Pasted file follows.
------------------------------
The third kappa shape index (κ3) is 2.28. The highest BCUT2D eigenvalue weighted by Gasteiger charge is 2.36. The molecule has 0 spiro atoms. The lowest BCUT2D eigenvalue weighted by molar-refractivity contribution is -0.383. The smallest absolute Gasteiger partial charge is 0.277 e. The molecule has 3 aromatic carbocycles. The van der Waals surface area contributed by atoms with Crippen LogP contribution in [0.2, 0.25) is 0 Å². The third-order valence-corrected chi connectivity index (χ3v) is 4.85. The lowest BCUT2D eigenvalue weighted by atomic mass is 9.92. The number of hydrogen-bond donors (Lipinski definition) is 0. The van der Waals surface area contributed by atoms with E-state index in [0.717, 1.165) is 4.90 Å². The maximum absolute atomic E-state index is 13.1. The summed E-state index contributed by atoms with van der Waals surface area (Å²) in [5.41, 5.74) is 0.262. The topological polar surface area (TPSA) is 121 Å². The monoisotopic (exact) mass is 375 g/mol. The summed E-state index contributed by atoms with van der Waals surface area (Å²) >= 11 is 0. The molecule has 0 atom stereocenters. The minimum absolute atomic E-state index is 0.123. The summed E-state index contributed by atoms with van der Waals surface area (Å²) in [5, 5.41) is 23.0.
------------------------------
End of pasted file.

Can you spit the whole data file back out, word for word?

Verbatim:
The third kappa shape index (κ3) is 2.28. The highest BCUT2D eigenvalue weighted by Gasteiger charge is 2.36. The molecule has 0 spiro atoms. The lowest BCUT2D eigenvalue weighted by molar-refractivity contribution is -0.383. The smallest absolute Gasteiger partial charge is 0.277 e. The molecule has 3 aromatic carbocycles. The van der Waals surface area contributed by atoms with Crippen LogP contribution in [0.2, 0.25) is 0 Å². The third-order valence-corrected chi connectivity index (χ3v) is 4.85. The lowest BCUT2D eigenvalue weighted by atomic mass is 9.92. The number of hydrogen-bond donors (Lipinski definition) is 0. The van der Waals surface area contributed by atoms with E-state index in [0.717, 1.165) is 4.90 Å². The maximum absolute atomic E-state index is 13.1. The summed E-state index contributed by atoms with van der Waals surface area (Å²) in [5.41, 5.74) is 0.262. The topological polar surface area (TPSA) is 121 Å². The monoisotopic (exact) mass is 375 g/mol. The summed E-state index contributed by atoms with van der Waals surface area (Å²) >= 11 is 0. The molecule has 0 atom stereocenters. The minimum absolute atomic E-state index is 0.123. The summed E-state index contributed by atoms with van der Waals surface area (Å²) in [5, 5.41) is 23.0.